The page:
Dehydration is one of the most common reason children and adolescents get headaches.  It is important that you remain hydrated through the day.  This often means carrying a water bottle with you through the school day.  This also means drinking water, milk, and occasional juice rather than dehydrating caffeinated beverages.  It is especially important to be vigilant during the summer months and sports seasons.

Skipped meals

Your brain needs nutrients to function.  You will get a headache if you skip meals, and it will be hard for your brain to recover if it is not getting food (and once you get a headache, it’s likely you wont want to eat).  Three meals a day is a MUST and eating small snacks between is ideal.  YOU MUST EAT BREAKFAST, even if it is small.

Stress or relief from stress

Your mind and body are intricately connected.  Your cheeks might turn red when you are embarrassed.  You likely sweat more and shake when you are nervous.  For people with migraines stress can cause headaches.  This can be acute stress, accumulated stress, or even stress related to repressed or unrecognized emotions.  Even more interesting is that you can get a headache as your stress is relieved (for example: weekends, vacations, ending a project or stressful task like presentations, papers, or exams). 

Too much or too little caffeine

Caffeine is tricky.  Drinking a lot of caffeine can give you a headache.  If you are someone who drinks a lot of caffeine, stopping or slowing down your caffeine intake can lead to a headache.  However, if you do not drink caffeine on a regular basis, having caffeine at the onset of a headache can actually help prevent it from getting worse (Excedrin has caffeine in it).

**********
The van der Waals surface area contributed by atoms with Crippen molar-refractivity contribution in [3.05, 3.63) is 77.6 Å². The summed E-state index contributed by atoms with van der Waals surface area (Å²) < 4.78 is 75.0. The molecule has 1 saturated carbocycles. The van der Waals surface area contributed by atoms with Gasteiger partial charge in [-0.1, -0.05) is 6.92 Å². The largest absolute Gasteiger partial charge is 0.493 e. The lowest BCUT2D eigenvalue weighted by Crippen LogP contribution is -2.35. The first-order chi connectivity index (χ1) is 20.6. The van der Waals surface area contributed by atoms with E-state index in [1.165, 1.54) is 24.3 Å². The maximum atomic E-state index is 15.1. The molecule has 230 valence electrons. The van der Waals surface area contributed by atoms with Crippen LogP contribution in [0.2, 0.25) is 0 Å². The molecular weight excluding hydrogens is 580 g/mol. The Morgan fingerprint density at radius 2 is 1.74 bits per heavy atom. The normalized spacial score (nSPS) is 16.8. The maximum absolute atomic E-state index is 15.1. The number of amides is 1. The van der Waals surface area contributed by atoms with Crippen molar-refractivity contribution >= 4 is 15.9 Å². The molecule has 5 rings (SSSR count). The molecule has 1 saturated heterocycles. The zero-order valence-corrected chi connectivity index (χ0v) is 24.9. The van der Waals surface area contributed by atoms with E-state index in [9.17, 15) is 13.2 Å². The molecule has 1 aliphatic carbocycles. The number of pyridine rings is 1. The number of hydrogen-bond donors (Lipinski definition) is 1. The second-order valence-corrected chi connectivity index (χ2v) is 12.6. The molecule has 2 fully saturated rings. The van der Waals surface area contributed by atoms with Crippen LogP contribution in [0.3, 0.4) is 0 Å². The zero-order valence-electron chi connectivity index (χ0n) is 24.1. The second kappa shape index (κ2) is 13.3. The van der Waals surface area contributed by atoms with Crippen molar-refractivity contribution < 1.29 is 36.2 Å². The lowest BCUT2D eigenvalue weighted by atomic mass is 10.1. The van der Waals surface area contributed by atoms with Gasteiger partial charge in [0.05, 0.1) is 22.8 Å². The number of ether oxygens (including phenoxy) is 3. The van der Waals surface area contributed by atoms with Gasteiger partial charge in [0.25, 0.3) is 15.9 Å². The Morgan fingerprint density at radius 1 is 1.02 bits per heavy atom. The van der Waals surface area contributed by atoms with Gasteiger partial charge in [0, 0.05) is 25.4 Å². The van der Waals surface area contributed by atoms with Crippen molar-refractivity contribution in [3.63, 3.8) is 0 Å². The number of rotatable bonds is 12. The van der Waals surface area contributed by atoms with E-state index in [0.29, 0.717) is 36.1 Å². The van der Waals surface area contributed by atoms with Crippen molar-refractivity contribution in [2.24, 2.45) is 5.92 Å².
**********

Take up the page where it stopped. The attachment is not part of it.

The recommendation is less than 200mg/day.  That is about equal to 8oz of brewed coffee, a 16oz latte or cappuccino, or 2 espresso shots.  Espresso has less caffeine than a brewed coffee because it is a smaller “dose.” 

Overuse of medications

Using any rescue medicine more than a few times a week for more than a couple of weeks can actually lead to headaches.  This includes Tylenol, Motrin, Excedrin, or any of the medicines that might be prescribed for you to shorten the duration and intensity of a headache when it occurs.


In addition, exercise has been shown to decrease frequency and severity of headaches

This does not mean you have to go out and run a marathon today.  It requires about 30 minutes of moderate exercise a few times weekly.  This can be walking, light jogging, swimming, yoga, horseback riding, or anything else that gets your heart rate up for 30 minutes.



In summary:

Keep a headache diary

Identify and avoid triggers

Keep life as routine as possible

Keep a sleep routine

Stay hydrated

Eat three meals daily and snacks…..THIS INCLUDES BREAKFAST!

Drink a minimal amount of caffeine.

Exercise a moderate amount at least a few days each week.


For other common migraine triggers, for information on caffeine in foods and beverages, and for more self-help information to include a sample headache diary, please see the “resources” section of my website at www.ocpedsneuro.com